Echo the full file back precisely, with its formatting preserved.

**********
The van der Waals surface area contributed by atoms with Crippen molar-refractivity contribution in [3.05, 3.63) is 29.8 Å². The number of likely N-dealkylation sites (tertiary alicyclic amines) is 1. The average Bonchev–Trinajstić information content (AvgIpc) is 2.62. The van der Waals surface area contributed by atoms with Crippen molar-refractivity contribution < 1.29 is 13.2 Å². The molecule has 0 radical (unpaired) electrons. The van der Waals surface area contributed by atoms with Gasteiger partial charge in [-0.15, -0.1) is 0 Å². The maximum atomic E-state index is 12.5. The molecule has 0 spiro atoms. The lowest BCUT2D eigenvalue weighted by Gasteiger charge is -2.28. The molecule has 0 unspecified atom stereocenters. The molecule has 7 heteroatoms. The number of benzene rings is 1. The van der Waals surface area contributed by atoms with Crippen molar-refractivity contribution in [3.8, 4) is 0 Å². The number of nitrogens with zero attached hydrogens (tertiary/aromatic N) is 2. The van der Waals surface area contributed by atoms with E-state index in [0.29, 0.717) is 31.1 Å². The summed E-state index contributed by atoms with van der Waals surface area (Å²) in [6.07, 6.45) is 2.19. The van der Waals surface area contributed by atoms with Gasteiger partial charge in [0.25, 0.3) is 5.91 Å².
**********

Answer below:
The van der Waals surface area contributed by atoms with Crippen molar-refractivity contribution in [3.05, 3.63) is 29.8 Å². The number of likely N-dealkylation sites (tertiary alicyclic amines) is 1. The average Bonchev–Trinajstić information content (AvgIpc) is 2.62. The van der Waals surface area contributed by atoms with Crippen molar-refractivity contribution < 1.29 is 13.2 Å². The molecule has 0 radical (unpaired) electrons. The van der Waals surface area contributed by atoms with Gasteiger partial charge in [-0.15, -0.1) is 0 Å². The maximum atomic E-state index is 12.5. The molecule has 0 spiro atoms. The lowest BCUT2D eigenvalue weighted by Gasteiger charge is -2.28. The molecule has 0 unspecified atom stereocenters. The molecule has 7 heteroatoms. The number of benzene rings is 1. The van der Waals surface area contributed by atoms with Crippen molar-refractivity contribution in [3.8, 4) is 0 Å². The number of nitrogens with zero attached hydrogens (tertiary/aromatic N) is 2. The van der Waals surface area contributed by atoms with E-state index in [0.29, 0.717) is 31.1 Å². The summed E-state index contributed by atoms with van der Waals surface area (Å²) in [6.07, 6.45) is 2.19. The van der Waals surface area contributed by atoms with Gasteiger partial charge in [0.25, 0.3) is 5.91 Å².